Exploring Our Deep Connection to Nature During a Time of Quarantine

During this quarantine, I find solace in nature. Taking daily walks while keeping a safe distance from others or simply sitting in my hammock on a sunny afternoon gives me peace of mind and allows me to escape for a little while from the overwhelming feelings of chaos surrounding me. Some may call it coincidence that by just happening to be outdoors, away from my work and social media, I feel better. However, I know based on the experiences that I have had and the knowledge that I hold, that nature can provide peace, comfort, and stillness to others in a meaningful and impactful way.

Whether you believe it or not, we, as humans, are connected to nature in ways that are inexplicable. Still, here I will try to provide some justification as to why you too may be finding peace and comfort in nature during this time. I hope that I can also encourage those who are feeling lost, lonely, or overwhelmed at this moment to step outside, away from people, and take a moment to breathe in the fresh air, feel the sunshine on their skin, and listen to the wind rustling through the trees. Step outside with me. Let’s connect together.

One of the most promising explanations that I can provide as to why humans are connected to nature relates to the biophilia hypothesis and the theory of evolution. This hypothesis states that humans have an innate and instinctive desire to seek out nature and other living things. The biophilia hypothesis is supported by evidence of human’s instinctive responses to nature and other living organisms, as well as improvements in people’s cognitive functioning and overall health while spending time in the outdoors. *For anyone that wishes to research and read into this further at the end of the blog, I’ve cited the work of Seymour, 2016*. The theory of evolution also plays into the hypothesis. Over the course of millions of years, different human species have evolved. Today, homo sapiens are the only remaining species. However, we know that over the course of the earth’s and human’s history, humans and nature have evolved together. The human species as we know it today would not exist without the natural world. So, whether it be out of attachment or necessity, we, as humans, are connected to nature.

As I step outside into the evening glow, I can’t help but notice feelings of gratitude and reciprocity wash over me. Do you feel it too? As a species, we wouldn’t exist today if it wasn’t for the soil, the water running through the river, the sunshine, the rain, plants, bees, butterflies, or something as simple as the potato. We need the earth in order to survive, and this knowledge is enough for me to feel connected to nature. We will never survive as a human race unless we take care of the earth. Still, I feel as though something deeper connects us to nature beyond evolutionary biology or necessity. If you want to truly be convinced, I would suggest taking the time to read a beautiful book by Robin Wall Kimmerer entitled Braiding Sweetgrass: Indigenous Wisdom, Scientific Knowledge, and the Teachings of Plants. In her book, Kimmerer details the study of the natural world through both scientific and Indigenous knowledge. It was through reading Kimmerer’s book that I realized how humans have and continue to stay connected to nature. The simplest answer: reciprocity and gratitude. We, as humans, are called to be connected with the natural world through a relationship of reciprocity and gratitude. You see, we live within a large, complex system of interactions between humans, innumerable other living organisms, and the planet itself. However, humans only play a small part in the complexity of these interactions. Over the last couple hundred years, we have and continue to see rising temperatures in the atmosphere, the extinction of key species, ocean acidification, coral bleaching, and rising water levels. In part, because of human’s impact on the environment. We live within a fragmented system that sees nature as something to dominate and control, rather than living in gratitude and reciprocity.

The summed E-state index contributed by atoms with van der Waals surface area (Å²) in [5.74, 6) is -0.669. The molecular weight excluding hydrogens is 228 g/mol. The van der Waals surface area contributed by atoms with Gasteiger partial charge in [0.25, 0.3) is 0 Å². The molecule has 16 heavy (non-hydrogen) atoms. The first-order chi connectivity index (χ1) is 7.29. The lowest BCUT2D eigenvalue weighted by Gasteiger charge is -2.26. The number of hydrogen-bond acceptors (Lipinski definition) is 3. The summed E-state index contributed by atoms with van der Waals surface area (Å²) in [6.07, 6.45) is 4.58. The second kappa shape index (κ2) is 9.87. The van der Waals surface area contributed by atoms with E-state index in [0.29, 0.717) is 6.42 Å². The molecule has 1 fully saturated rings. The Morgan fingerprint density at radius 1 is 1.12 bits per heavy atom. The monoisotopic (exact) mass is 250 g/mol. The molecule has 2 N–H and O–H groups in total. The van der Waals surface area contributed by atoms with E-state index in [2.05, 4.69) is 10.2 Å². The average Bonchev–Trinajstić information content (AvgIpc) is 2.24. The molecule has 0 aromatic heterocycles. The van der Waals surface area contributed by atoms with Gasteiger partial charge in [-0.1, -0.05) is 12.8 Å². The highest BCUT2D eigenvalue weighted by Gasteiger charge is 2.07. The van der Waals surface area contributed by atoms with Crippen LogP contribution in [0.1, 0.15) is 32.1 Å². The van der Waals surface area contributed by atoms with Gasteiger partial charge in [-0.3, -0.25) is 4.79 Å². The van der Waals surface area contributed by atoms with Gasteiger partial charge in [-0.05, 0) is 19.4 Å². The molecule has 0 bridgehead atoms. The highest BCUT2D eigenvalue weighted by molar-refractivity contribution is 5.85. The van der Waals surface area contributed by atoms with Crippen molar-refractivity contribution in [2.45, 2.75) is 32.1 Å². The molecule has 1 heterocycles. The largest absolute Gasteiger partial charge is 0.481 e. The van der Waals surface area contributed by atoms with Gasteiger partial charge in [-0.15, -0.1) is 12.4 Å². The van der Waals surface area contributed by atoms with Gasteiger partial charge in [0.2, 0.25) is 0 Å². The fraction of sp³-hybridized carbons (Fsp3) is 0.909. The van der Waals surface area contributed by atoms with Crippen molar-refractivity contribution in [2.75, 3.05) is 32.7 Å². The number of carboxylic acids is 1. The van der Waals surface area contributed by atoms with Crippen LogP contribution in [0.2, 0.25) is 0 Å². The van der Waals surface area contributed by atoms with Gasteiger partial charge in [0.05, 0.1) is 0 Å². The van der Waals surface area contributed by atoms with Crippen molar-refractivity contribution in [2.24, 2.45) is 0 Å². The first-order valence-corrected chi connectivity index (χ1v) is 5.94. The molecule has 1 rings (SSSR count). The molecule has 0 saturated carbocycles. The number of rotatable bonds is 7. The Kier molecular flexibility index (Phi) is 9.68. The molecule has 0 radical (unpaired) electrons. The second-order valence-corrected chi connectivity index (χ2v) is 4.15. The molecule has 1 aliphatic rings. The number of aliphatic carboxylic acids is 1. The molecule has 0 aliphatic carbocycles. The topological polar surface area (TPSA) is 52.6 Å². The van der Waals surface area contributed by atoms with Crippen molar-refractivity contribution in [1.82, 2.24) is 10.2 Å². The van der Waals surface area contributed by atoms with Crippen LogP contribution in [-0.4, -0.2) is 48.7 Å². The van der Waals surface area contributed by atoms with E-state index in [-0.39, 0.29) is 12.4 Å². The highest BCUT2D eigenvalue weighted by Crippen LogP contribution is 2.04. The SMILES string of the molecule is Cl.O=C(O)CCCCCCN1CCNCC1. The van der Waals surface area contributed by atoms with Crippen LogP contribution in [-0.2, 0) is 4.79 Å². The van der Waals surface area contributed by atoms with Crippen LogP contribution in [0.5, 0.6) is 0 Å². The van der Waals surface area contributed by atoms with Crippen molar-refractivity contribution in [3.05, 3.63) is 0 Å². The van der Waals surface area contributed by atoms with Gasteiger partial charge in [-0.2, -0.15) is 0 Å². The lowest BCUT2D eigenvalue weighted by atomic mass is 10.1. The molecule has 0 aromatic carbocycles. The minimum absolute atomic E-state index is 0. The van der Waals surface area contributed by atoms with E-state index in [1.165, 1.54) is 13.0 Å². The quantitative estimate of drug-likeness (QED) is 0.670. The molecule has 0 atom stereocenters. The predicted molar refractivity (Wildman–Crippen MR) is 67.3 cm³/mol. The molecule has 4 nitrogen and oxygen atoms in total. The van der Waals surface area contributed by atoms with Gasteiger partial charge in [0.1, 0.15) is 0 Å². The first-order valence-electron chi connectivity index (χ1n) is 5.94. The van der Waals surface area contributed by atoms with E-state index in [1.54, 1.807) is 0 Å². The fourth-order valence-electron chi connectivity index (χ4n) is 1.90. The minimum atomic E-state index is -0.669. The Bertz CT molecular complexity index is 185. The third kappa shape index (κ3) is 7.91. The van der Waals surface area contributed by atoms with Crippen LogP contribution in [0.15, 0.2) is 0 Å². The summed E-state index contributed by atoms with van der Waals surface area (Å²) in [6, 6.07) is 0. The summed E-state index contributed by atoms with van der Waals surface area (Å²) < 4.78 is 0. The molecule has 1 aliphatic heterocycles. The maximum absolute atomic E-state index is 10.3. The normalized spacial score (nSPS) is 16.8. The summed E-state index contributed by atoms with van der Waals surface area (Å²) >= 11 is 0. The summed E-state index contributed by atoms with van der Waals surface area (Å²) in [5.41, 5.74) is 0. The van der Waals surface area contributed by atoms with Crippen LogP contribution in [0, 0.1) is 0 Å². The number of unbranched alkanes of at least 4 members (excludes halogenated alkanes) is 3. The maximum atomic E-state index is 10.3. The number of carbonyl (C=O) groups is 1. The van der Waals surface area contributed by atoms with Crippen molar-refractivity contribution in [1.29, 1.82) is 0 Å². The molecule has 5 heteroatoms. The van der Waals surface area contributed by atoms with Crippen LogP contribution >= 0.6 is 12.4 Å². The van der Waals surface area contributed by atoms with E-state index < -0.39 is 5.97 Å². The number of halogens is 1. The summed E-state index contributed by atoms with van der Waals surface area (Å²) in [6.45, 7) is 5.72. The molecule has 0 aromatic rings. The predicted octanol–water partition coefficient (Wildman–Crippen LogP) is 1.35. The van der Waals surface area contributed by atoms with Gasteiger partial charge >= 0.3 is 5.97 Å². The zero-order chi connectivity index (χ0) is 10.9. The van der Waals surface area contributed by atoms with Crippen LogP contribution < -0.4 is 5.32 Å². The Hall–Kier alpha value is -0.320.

Still, I feel as though humans want to be a part of something greater than themselves, and this connects us to each other, and to nature. Even amidst actions of dominance, greed, and power, we, as humans, still yearn to feel the sunshine on our skin, or hear the bees buzzing in the garden. How do we reconcile this? Stepping out into the afternoon sun, breathing in the fresh air, and saying thank you is all it takes to create ties back towards connectivity. Reciprocity and gratitude foster connection, love, feelings of peace, calmness, and stillness in the body and mind. If this quarantine can bring our world anything, let it be to remember to slow down, calm the mind and body, and say thank you to the earth for everything that we have been given. This is a connection to nature. This is the start of a different path, away from dominance, greed, and power, and instead, towards love, respect, gratitude, reciprocity, and connection to the earth and all beings.

Here I have tried to provide some justification as to why you too may be finding comfort and peace in nature during this time. Whether it be through the biophilia hypothesis, the theory of evolution, out of necessity or emotional attachment, we, as humans, are connected to nature. The simplest way to calm your mind and foster your own personal connection to nature during this time is to step outside onto your balcony or porch and take a few deep breaths of fresh air. Remember how beautiful it is to just be alive.

Let the sun, the rain, or the clouds wash over you. Say thank you.

For further information on the theories cited in the above piece, you can refer to, Seymour, V. (2016). The Human-Nature Relationship and Its Impact on Health: A Critical Review. Frontiers in Public Health, 4(260)